DarkMarket Cyberthieves Cybercops and You Epub ✓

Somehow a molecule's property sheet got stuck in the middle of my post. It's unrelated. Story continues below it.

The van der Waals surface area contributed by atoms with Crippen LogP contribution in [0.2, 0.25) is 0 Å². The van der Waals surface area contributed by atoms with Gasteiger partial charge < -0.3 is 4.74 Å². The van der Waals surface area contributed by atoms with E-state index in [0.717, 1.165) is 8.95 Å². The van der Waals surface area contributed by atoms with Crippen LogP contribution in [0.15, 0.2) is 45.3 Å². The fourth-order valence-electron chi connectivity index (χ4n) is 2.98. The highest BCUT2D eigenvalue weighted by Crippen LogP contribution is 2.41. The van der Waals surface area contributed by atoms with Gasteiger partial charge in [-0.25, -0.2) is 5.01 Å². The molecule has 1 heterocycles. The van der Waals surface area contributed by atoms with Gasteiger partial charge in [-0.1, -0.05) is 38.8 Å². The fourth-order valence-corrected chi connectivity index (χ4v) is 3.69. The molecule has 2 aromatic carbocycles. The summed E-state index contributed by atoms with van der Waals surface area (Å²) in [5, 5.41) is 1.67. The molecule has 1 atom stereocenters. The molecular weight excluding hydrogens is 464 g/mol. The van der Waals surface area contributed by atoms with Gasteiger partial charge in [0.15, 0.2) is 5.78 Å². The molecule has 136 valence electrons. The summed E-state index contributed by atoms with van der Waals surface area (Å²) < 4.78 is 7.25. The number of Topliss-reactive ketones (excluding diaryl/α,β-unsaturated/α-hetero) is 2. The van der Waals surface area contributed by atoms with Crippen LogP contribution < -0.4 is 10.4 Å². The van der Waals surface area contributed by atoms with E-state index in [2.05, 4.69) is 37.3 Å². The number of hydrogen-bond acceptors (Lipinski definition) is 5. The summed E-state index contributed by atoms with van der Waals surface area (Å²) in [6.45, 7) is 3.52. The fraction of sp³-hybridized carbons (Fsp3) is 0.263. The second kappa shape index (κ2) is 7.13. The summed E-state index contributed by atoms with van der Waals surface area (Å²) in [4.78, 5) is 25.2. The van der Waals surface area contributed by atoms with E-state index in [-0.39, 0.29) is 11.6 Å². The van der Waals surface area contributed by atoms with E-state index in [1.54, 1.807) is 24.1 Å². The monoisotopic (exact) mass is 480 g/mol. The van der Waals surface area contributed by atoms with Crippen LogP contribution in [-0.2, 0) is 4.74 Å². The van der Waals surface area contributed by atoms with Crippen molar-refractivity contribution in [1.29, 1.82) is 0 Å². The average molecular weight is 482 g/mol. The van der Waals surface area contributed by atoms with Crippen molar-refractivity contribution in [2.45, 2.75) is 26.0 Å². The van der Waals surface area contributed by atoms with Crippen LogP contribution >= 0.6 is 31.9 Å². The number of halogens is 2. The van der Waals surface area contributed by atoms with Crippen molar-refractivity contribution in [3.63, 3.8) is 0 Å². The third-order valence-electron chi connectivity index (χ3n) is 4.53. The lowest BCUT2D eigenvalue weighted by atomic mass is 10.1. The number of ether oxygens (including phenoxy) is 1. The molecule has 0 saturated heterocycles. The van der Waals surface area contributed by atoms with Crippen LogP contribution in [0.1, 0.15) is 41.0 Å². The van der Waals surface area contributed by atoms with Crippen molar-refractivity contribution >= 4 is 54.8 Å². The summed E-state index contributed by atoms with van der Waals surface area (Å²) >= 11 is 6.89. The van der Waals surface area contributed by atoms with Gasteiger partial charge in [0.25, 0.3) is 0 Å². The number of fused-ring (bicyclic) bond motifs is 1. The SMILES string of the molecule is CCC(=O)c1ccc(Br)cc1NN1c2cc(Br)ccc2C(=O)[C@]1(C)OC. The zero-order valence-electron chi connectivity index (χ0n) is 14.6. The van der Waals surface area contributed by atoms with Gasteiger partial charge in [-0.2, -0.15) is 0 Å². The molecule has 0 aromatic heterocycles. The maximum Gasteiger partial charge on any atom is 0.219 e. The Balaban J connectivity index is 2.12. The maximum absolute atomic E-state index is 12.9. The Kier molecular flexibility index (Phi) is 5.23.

DarkMarket Cyberthieves Cybercops and You Cut up your credit cards close down your PC cancel on line banking hide your money under the mattress After reading Misha Glenny's investigation of cybercrime you will find it hard to believe anything is safe If you haven't been affected yet put it down to luck But don't doubt that it is coming to an ATM near you any time soonDarkMarket is the story of a loose alliance of mainly young geeks sufficiently bored sufficiently savvy and sufficiently amoral who find ways of helping themselves electronically to money that doesn't belong to them Some become unimaginably wealthy at least until they are caught but others are doing it simply because it's there Catching them as Glenny outlines at length is complicated Often they are committing a crime in a country far from where they are situated couriering the proceeds to yet another country Under whose jurisdiction might they be prosecuted even supposing they can be caught? If the detectives can extract evidence in itself no easy task where do they find a court capable of understanding what is put before them?And who exactly are these cybercriminals? They operate under pseudonyms seldom if ever meeting in person Some are cops playing criminal in an attempt to infiltrate the network By the end of this particular tale it seems that DarkMarket has been brought down and some if not all of its most virulent participants are out of commission But has DarkMarket already resurfaced under another name? ProbablyThis is a rivetting read with a chilling conclusion A strong compelling work of modern literary journalism Leaves one fearful for our ignorance and vulnerability in this particular area of crime Glenny's secret here as with his earlier McMafia is to take a fragmented subject which has many real world loose ends and forge something close to a novel type structure which makes the whole story accessible Certainly the issues here are serious although it is slightly oversold as most of the crime is credit card fraud although there is an astonishing amount of that Its difficult to see how our national law order systems ever get to grips with an international problem like this particularly when different parts of one county's system did not know what the other part was doingInteresting and I will be checking those ATMs with care from now on I work in this field This is one of the most misleading inaccurate titles I've read It doesn't give a good understanding of the field and skirts around some of the most important issues around See the definition of viruses trojans and worms for just how wrong this book is It actually hurt to read at pointsThis is incredibly disappointing because Misha Glenny is a fantastic journalist who cut his teeth doing war journalism in the Balkans This extraordinarily powerful book demonstrates how utterly we lack the shared supranational tools needed to fight cybercrime Essential reading Roberto Saviano author of Gommorah The benefits of living in a digital globalized society are enormous; so too are the dangers The world has become a law enforcer's nightmare and every criminal's dream We bank online; shop online; date learn work and live online But have the institutions that keep us safe on the streets learned to protect us in the burgeoning digital world Have we become complacent about our personal security sharing our thoughts beliefs and the details of our daily lives with anyone who might care to relieve us of them In this fascinating and compelling book Misha Glenny author of the international best seller McMafia explores the three fundamental threats facing us in the twenty first century cybercrime cyberwarfare and cyberindustrial espionage Governments and the private sector are losing billions of dollars each year fighting an ever morphing often invisible and often supersmart new breed of criminal the hacker Glenny has traveled and trawled the world By exploring the rise and fall of the criminal website DarkMarket he has uncovered the most vivid alarming and illuminating stories Whether JiLsi or Matrix Iceman Master Splynter or Lord Cyric; whether Detective Sergeant Chris Dawson in Scunthorpe England or Agent Keith Mularski in Pittsburgh Pennsylvania Glenny has tracked down and interviewed all the players the criminals the geeks the police the security experts and the victims and he places everyone and everything in a rich brew of politics economics and history The result is simply unputdownable DarkMarket is authoritative and completely engrossing It's a must read for everyone who uses a computer the essential crime book for our times Published in 2011 an action packed account of the events and characters involved in the rise operation and decimation of several high profile online marketplaces that provided a venue for scammers credit card fraudsters hackers and such cyber criminals to build reputations form connections and exchange goods and services Key insights from the book Cultural political legal and societal differences between countries give rise as with any criminal activity to loopholes that lawbreakers exploit Certain countries adopt lax attitudes towards cyber crime and have neither the interest nor the resources to devote towards combating it Some countries turn a blind eye to it as long as their national companies and infrastructure are not the ones being targeted In countries where corruption is common within political and law enforcement bodies criminal activity is not only ignored but abetted Protected by powerful backers some criminals might operate ‘beyond the law’ Even if criminals are tracked down if they are based in a country that lacks an extradition agreement with the country of their pursuers then they have free reign essentially to continue their activities With luck and care as long as circumstances remain favourable wrong doers may conduct their business unmolested Examples of features that are country specific In an earlier era although illegal activities were perpetrated throughout most of the world French criminals were generally francophone used the Minitel system rather than the Internet and used American credit cards not French ones The Minitel system was secure and had a smaller user base making it a less attractive target Thus cybercrime in France was initially restricted in its scope to a relatively national level The FSB uses the SORM 2 system to acuire and store data from ISPs each time they are reuested All Russian ISPs must comply with this regulation and have to pay a fee to fund the cost of the system Encryption is illegal in Russia and possession of a file with a digital lock on it is a crime Russian cybercriminals are free to clone credit cards hack bank accounts and distribute as much spam as they want as long as their victims are located in western Europe and the US ISPs in the UK are reuired to store all data regarding computer traffic for between 6 months to 2 years and the data is accessible by government agencies under national legislation Details such as the time and volume of traffic are monitored although the content is not Collaboration between governmental intelligence agencies and international counterparts can be patchy The US SS and the FBI for example have sometimes failed to share information with each other resulting in competition and redundancy They sometimes investigated each other's undercover agents without realising it Intelligence agencies in France Germany and the UK would have to work with each or one of these organisations instead of dealing with a single entity resulting in extra overhead and consumption of resources Services that were popular amongst those engaged in criminal activities included hushmail IC IRC and E Gold IC and IRC are dynamic unless exchanges are saved intentionally no trace of the conversation is left Ironically these services did not always confer as much anonymity as users believed Following the arrest of E Gold founder Douglas Jackson in 2006 for example government agencies had full access to its records unbeknownst to most users The Canadian webmail provider hushmail provided the police with log records after mounting pressure in 2007 Safemail is an encrypted email system owned and run b a company in Tel Aviv If an Israeli court subpoenaed certain information then presumably it would be possible to obtain and crack the mail The underlying message is that services are run by companies and people and even if a system is allegedly failsafe and secure in theory when implemented theory is confronted by the messy suishy real world which often offers affordances for one to pry open the cracks If for example law enforcement agencies infiltrate or are involved in the setting up or running of such services themselves then hackability is practically built into the systemA common characteristic of the websites described in the book such as DarkMarket CarderPlanet Shadowcrew and CardersMarket was the provision of a platform that allowed otherwise solitary cyber criminals to form ‘opportunistic packs’ Glenny describes the evolution of services developed on each site and embellishes the narrative with colourful depictions of the individual personalities behind them For example a highly valued service was the provision of an escrow system similar to that offered by a bank or a marketplace such as eBay and site administrators acted as a neutral third party overseeing transactions between members and thus replacing inefficient and unrealistic trust based direct interactions with an impersonal reliable workaround Skills could be combined and traded those with a background in programming hacking or engineering could design and sell software and euipment while those euipped with street smarts but lacking in that sort of technical know how could purchase or rent euipment and carry out thefts in the flesh Purveyors of stolen credit card details could sell their wares to buyers who in turn performed the physical and risky act of withdrawing cash Sellers of skimming devices could dispatch their machines to those who lacked the ability and time to design build and engineer their own but who were willing to install them on ATMs A strategy used by DarkMarket at one stage when it achieved a monopoly over the distribution of skimmers was to sell the machines together with a PIN pad that was designed to be installed over the existing legitimate one Encrypted PINs would be recorded on the fake pad and the buyers of skimmers had to send the data back to the sellers for decryption The sellers would then organise and take a cut of the cash out through ‘mules’ thus creaming off illegal transactions Money mules are oft unsuspecting people who respond to advertisements offering money for little work in which money is deposited into their bank account before being forwarded on and the mules take a percentage as their cutA theme common to this book and McMafia is that of the economic and social landscape in countries like Brazil Russia India and China where access to relatively high levels of education are combined with rising material aspirations amidst massive wealth disparities thus creating fertile conditions for the proliferation of cybercrime Digital interactions may be extremely challenging to track down But if they are linked to real world activities such as packaging and mailing of skimming devices then investigators can devise creative solutions when hunting their uarry For example in 2008 inspections of confiscated ATM skimming machines in Turkey revealed that certain models were being made in large numbers implying that they were made in a factory possibly in Romania or Bulgaria The police identified the three largest shipping firms in the city of Istanbul training the staff of courier companies to spot a skimmer usually registered as a vehicle or machine spare part and gave them instructions on what to do if they saw one This eventually yielded the phone number and CCTV image of a suspect and the arrest of several operators of an organised crime syndicate Striking parallels exist between the world of cyber crime and that of WWII code breaking and espionage Various players need to communicate information in secret and pit their coding skills against those of their adversaries Interactions between agents occur in physical reality as well as electronically Thus the identities of your contacts are rarely assured spies might be posing as someone else communications might be intercepted and read or altered and all this second guessing and need for outwitting the opponent leads to an arms race with targets that are constantly shifting Events in the digital realm have significant conseuences in reality whether they result in the movement of sums of money or the clapping of criminals into prison; the loss of soldiers or the end of a warMinor gripesGlenny’s riveting slightly sensational style of writing makes this a highly readable page turner on one hand but also occasionally results in stylistic choices that detract from clarity For example he has a tendency of introducing new characters with dramatic flourish structuring sentences so that a vivid description precedes their identity and phrases it in such a way that the reader coming across a name for the first time hesitates for a moment wondering if this character had already been mentioned before One gets the distinct impression that Glenny has polished the techniue of creating a snazzy sound bite by writing for magazines and newspapers by creating a little puzzle he engages the reader and sets the mental cogs moving While that works fine for articles which are relatively short it carries less well into a book of over two hundred pages that is stuffed with dozens of characters many of whom have screen names as well as complex and less than transparent real life identities In addition when referring to individuals he sometimes switches between first and last names If you’re reading DarkMarket for the first time and are serious about keeping track of who’s who I’d advise keeping a list of characters as they appear There was exactly one sentence in the book that I disagreed with and found absurd “With further research this could mean that it will be possible to identify hacker personality types among children who are still at school” I can just imagine kids being administered with a hackers’ version of Myers Briggs and told that they belong to the ‘hacker’ or the ‘leave untouched er’ category As with MBTI all I can say is ‘a fat lot of good that would do’In summary Enlightening engaging and extremely enjoyable Does not go deeply into technical detail provides basic descriptions of technology to facilitate understanding Focused on the narrative and historical events clearly the culmination of much research interviewing and sorting and organisation of facts and documents One of those books that could have been an amazing read but wasn't The subject matter itself is definitely captivating but the writing style leaves a lot to be desired I get it that not every reader is a tech savvy nerd but it seemed occasionally that the author was under the impression that his audience consists solely of computer illiterate people and the text was dumbed down a lot Where is Lord Cyric? This was an easy read which was actually a disappointment as I was expecting something a bit serious and less like a novel It was a little dumbed down which I think is unnecessary with the younger audience who surely know what the internet is but need to understand about the dangers of using your credit card There were a lot of characters and I occasionally got lost between remembering thier real name and thier virtual identity There were a few loose ends but I can live with thatI think the thing that bothered me most was the fact that everything was based on 200 hours interviews Where was the factual corroboration? Maybe it was there or maybe it was just cross checking the stories Anyway it left me a little suspicious of the veracity of the whole story especially of the Turkish and Slavic skimmers I think that the book would have also benefited from even detail and examples of how you can loose your credit card data to the bad guys Cringe worthyWhile I had a few problems with this book my primary one was undoubtedly the writing style which seemed too collouial simplistic and almost condescending to any adult See for example how the footnote on page 34 ends an explanation on the differences between viruses worms and trojans with But basically they all do bad things to your computer